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The "long story short" of the Tolkien/WB/Zaentz lawsuits

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Yep, I used the rough anniversary date in my joke article. If I had to guess, the license goes throughout all of the year it refers to, in this case 2014.

 

Which would mean December 31st, 2014 being the end of the year.

If they haven't used the option to extend it to 2017 already.

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yeah without seeing the actual contract; it is anybodies guess.

 

but if there was an exit contingency, it would likely be a window of time, rather than a specific date; to allow for player accounts to be settled, for example.

 

so i wouldn't say the end of this, or the next year, but a period of time during...

 

"IF" the option wasn't exercised.

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OK that makes for interesting reading, and gives the context to why no one at Turbine is saying anything about the game's future beyond the vague stuff seen so far. -- they just don't know. As things stand they have a license, but it might have been invalid for a while.

 

From my minimal knowledge, it seems that paragraph 35 of the Tolkien suit is the key to this. It seems telling that the Zaentz response agrees partially to a lot of the paragraphs, and comments on others in their counter-suit, but to that point its a single word denial.

 

The Tolkien estate seems to be trying to hold to the core idea of the license only covering physical objects and going after digital/online only products as violating that rule. (In their usual attempt to pull as much of Lord of The Rings back under their control as possible I suppose).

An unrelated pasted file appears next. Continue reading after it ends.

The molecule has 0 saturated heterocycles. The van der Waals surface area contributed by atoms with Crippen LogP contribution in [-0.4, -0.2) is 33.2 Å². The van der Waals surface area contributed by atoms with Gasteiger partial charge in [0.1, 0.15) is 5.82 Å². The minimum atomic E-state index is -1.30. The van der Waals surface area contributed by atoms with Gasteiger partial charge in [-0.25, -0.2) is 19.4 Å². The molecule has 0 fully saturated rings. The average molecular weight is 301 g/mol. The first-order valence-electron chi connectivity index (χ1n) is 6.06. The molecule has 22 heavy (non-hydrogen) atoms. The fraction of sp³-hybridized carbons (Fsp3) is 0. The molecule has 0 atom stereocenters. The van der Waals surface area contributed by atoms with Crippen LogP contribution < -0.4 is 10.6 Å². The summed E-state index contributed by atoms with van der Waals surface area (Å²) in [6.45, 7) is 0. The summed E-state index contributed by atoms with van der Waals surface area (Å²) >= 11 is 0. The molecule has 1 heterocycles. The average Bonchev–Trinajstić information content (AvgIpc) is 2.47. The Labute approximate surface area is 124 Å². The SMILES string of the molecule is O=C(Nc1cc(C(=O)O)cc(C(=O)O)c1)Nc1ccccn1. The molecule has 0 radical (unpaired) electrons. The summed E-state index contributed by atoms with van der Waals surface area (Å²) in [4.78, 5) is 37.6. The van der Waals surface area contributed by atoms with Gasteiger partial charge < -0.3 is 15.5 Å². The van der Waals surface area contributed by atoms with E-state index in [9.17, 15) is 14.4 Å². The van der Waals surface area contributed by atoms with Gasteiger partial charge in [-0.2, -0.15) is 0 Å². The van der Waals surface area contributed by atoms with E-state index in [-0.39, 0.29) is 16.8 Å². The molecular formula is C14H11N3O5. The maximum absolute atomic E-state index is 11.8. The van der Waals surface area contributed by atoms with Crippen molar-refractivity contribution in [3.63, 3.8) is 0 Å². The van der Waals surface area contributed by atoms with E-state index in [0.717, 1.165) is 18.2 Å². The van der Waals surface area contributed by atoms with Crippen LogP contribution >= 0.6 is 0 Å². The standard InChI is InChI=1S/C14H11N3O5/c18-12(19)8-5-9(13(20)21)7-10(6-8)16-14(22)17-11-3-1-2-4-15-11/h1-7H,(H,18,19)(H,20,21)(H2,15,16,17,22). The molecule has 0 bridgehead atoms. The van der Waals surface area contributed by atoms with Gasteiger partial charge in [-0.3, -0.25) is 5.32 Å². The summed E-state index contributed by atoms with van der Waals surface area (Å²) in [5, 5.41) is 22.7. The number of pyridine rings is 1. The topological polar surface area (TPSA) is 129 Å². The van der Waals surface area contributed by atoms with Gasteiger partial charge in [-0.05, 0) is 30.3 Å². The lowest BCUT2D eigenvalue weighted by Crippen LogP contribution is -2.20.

They might not like games, but SOA and Moria could fall within what Zaentz could legitimately license, as there was some physical media involved. Its pushing the edge of what was probably intended, but probably not a fight worth picking.

 

2010 keeps coming up as a key date in terms of finding out about the gambling, but it is worth mentioning that Mirkwood released in December 2009. -- It has been a while, but I think that it was digital download only (as has been everything since), which carries the argument into a new area, and presumably one the Estate figured gave them a case they could win. If they do win, potentially the last 4 expansions could be in violation of the license, which could be rather bad. -- People have been talking about a run-down period for the game, but potentially, we could be in a: 'switch the servers off now or else' situation.

 

Depressing.

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People have been talking about a run-down period for the game, but potentially, we could be in a: 'switch the servers off now or else' situation.

 

Depressing.

 

it certainly is in the scope of possibilities.

 

i will point out that the only games to be removed so far, were the 2 virtual Lord of the Rings slot games.

 

so again, who can say for certain, as all parties are more likely to hold their cards to their chest, rather than rehearse the trail publicly.

 

...